The next day, September 22, the crew gathered at the intersection of 17th and Euclid Streets. McCrae told Orozco what had happened the night before, commented that it was not sufficient revenge, and said he was going to bring the Holmead Crew "pain." That night, the crew gathered to further plot their revenge. Around 3:00 a.m. on September 23, 1996, members of the Holmead Crew and their friends were in front of a building on Holmead Place when "somebody got to shooting." One person was shot and killed and another was shot twice in the back. Later that night, in apparent retaliation, Johnson's car was "shot up" while Johnson and his friends were getting out of the car.

Things apparently were peaceful for several weeks.*fn2 Then, on October 29, the Holmead Crew rode by on bicycles and shot at the 1-7 Crew as they hung out on the Cooke Elementary School playground. No one was injured, but the shootings fueled the 1-7 Crew's desire for revenge.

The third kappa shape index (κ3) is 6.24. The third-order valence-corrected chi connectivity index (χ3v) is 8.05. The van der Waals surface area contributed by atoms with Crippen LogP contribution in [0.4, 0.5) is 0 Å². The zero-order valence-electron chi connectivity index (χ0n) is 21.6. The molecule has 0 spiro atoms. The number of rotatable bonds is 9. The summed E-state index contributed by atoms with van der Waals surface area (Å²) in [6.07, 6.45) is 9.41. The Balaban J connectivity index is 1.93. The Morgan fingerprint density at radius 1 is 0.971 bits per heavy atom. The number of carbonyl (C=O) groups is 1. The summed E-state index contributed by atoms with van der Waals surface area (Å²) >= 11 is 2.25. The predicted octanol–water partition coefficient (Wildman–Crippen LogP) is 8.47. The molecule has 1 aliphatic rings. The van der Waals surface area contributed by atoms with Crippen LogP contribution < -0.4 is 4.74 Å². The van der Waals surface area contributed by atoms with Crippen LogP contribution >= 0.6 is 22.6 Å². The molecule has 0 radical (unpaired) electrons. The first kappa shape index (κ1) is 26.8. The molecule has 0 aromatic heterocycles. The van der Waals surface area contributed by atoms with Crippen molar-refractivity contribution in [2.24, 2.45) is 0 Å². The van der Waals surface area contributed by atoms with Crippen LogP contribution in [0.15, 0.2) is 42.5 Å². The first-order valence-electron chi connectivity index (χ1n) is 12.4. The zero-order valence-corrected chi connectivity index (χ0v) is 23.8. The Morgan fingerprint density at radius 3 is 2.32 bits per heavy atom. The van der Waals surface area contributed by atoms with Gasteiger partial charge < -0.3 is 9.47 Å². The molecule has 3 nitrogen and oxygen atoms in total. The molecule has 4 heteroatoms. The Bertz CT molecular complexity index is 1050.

On the afternoon of October 30, 1996, the 1-7 Crew decided to retaliate and the critical events relevant to the instant appeal unfolded. Several members of the group, including Miller and McCrae, went to a Silver Spring gun store to purchase ammunition. The men returned to the area around Fuller and 17th Streets to plan further. Garris testified that McCrae threatened to "punish" anyone who did not go up to Holmead that night, causing Garris to go along out of fear. McCrae told the men to get "strapped up," that is, to go get their black hooded sweatshirts and their guns. They proceeded to Orozco's home on Columbia Road. At one point, McCrae and one other crew member, not Miller, went some six blocks away to fetch guns. McCrae, Miller, Garris, Nicholson, Marshman, and Johnson each loaded a gun. The six men, all in black hooded sweatshirts, then began the fifteen or twenty minute walk to Holmead Place in two groups of three to avoid attracting attention. Garris walked with McCrae and Miller.